Mental health problems are prevalent and costly in working populations. Workplace interventions to address common mental health problems have evolved relatively independently along three main threads or disciplinary traditions: medicine, public health, and psychology. In this Debate piece, we argue that these three threads need to be integrated to optimise the prevention of mental health problems in working populations.


Depression is a major public health problem among working-age adults. The workplace is potentially
an important location for interventions aimed at preventing the development of depression, but to date, the
mental health impact of universal interventions in the workplace has been unclear.


This paper concerns future policy development and programs of research for the prevention of mental disorders
based on research emerging from fetal and early life programming. The current review offers an overview of
findings on pregnancy exposures such as maternal mental health, lifestyle factors, and potential teratogenic and
neurotoxic exposures on child outcomes. Outcomes of interest are common child and adolescent mental disorders
including hyperactive, behavioral and emotional disorders. This literature suggests that the preconception and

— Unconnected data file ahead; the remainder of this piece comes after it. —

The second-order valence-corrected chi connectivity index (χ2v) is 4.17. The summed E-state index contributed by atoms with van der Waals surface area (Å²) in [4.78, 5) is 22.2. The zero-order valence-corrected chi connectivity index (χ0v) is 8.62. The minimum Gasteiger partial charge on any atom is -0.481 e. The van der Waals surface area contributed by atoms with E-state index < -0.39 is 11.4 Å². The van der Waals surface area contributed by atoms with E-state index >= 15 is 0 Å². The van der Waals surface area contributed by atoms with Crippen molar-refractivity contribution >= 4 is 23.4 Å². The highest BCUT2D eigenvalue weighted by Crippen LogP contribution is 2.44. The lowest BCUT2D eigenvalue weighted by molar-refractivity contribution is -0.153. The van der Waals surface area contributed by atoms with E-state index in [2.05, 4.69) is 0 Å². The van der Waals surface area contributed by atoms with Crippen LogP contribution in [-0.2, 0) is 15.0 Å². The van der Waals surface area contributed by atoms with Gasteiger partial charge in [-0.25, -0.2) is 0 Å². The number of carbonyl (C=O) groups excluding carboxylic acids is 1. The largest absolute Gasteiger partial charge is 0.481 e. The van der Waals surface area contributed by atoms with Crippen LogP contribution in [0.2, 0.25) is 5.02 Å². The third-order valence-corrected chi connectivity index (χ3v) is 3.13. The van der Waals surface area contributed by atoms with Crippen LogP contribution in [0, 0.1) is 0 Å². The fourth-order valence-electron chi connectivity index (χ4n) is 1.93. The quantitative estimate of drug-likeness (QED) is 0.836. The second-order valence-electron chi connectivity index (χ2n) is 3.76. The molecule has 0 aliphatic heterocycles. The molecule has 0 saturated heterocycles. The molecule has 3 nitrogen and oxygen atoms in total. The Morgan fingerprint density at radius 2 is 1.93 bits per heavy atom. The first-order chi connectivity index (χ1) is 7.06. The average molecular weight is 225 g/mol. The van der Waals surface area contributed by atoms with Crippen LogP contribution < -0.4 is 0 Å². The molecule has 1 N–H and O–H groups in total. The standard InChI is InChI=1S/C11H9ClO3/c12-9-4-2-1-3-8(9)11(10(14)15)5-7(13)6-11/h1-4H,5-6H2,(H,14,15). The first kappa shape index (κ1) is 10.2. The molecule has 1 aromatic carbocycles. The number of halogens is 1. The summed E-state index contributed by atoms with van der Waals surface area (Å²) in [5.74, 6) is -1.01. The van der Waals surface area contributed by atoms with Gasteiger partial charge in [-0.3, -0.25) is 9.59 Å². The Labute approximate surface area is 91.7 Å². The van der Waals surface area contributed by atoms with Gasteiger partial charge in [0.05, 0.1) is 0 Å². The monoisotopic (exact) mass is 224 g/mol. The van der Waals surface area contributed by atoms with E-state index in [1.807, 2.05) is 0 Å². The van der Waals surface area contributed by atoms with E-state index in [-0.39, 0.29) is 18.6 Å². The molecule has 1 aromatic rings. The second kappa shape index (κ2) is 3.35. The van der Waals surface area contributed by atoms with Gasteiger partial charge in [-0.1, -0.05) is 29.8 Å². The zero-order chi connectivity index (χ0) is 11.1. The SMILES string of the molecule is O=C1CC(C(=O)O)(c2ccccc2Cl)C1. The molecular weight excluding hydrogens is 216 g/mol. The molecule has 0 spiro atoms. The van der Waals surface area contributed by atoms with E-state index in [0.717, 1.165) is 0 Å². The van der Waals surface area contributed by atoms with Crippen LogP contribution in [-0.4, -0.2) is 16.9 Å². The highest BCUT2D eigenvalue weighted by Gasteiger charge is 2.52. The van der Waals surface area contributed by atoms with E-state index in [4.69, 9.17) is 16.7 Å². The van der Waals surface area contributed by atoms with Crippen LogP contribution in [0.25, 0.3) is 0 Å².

We should recognise the need for greater national action to prevent mental disorders...

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We used data from the Global Burden of Diseases, Injuries, and Risk Factors Study 2010 (GBD 2010) to estimate the burden of disease attributable to mental and substance use disorders in terms of disability-adjusted life years (DALYs), years of life lost to premature mortality (YLLs), and years lived with disability (YLDs).


Despite two decades of investment in improving mental health services, the mental health of Australians has not improved. This may be because haven’t been spending money on the right approach and need to place greater emphasis on prevention.

In 1997, Australia had its first National Survey of Mental Health and Wellbeing. The survey showed that mental disorders were common, and that many people who were affected did not seek or get professional help.


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